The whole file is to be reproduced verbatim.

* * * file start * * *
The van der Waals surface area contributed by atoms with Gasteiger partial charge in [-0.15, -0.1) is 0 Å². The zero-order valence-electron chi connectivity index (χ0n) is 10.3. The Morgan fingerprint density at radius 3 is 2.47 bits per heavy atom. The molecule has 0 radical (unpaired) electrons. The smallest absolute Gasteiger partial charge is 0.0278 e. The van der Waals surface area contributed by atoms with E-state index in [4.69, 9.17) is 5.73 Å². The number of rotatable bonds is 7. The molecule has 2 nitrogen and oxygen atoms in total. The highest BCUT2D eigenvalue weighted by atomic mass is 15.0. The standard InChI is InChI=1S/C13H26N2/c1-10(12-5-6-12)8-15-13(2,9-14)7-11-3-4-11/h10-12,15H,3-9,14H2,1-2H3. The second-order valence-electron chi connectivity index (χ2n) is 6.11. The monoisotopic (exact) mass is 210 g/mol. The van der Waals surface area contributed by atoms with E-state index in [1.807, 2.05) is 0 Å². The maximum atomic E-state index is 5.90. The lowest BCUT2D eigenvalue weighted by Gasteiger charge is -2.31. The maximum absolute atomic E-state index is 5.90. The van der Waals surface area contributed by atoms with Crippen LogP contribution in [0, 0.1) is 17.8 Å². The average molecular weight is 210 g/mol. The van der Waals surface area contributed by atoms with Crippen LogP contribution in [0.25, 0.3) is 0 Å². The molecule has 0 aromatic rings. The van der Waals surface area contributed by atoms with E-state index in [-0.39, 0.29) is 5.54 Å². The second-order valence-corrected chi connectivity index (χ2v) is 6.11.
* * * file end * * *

The van der Waals surface area contributed by atoms with Gasteiger partial charge in [-0.15, -0.1) is 0 Å². The zero-order valence-electron chi connectivity index (χ0n) is 10.3. The Morgan fingerprint density at radius 3 is 2.47 bits per heavy atom. The molecule has 0 radical (unpaired) electrons. The smallest absolute Gasteiger partial charge is 0.0278 e. The van der Waals surface area contributed by atoms with E-state index in [4.69, 9.17) is 5.73 Å². The number of rotatable bonds is 7. The molecule has 2 nitrogen and oxygen atoms in total. The highest BCUT2D eigenvalue weighted by atomic mass is 15.0. The standard InChI is InChI=1S/C13H26N2/c1-10(12-5-6-12)8-15-13(2,9-14)7-11-3-4-11/h10-12,15H,3-9,14H2,1-2H3. The second-order valence-electron chi connectivity index (χ2n) is 6.11. The monoisotopic (exact) mass is 210 g/mol. The van der Waals surface area contributed by atoms with E-state index in [1.807, 2.05) is 0 Å². The maximum atomic E-state index is 5.90. The lowest BCUT2D eigenvalue weighted by Gasteiger charge is -2.31. The maximum absolute atomic E-state index is 5.90. The van der Waals surface area contributed by atoms with Crippen LogP contribution in [0, 0.1) is 17.8 Å². The average molecular weight is 210 g/mol. The van der Waals surface area contributed by atoms with Crippen LogP contribution in [0.25, 0.3) is 0 Å². The molecule has 0 aromatic rings. The van der Waals surface area contributed by atoms with E-state index in [-0.39, 0.29) is 5.54 Å². The second-order valence-corrected chi connectivity index (χ2v) is 6.11.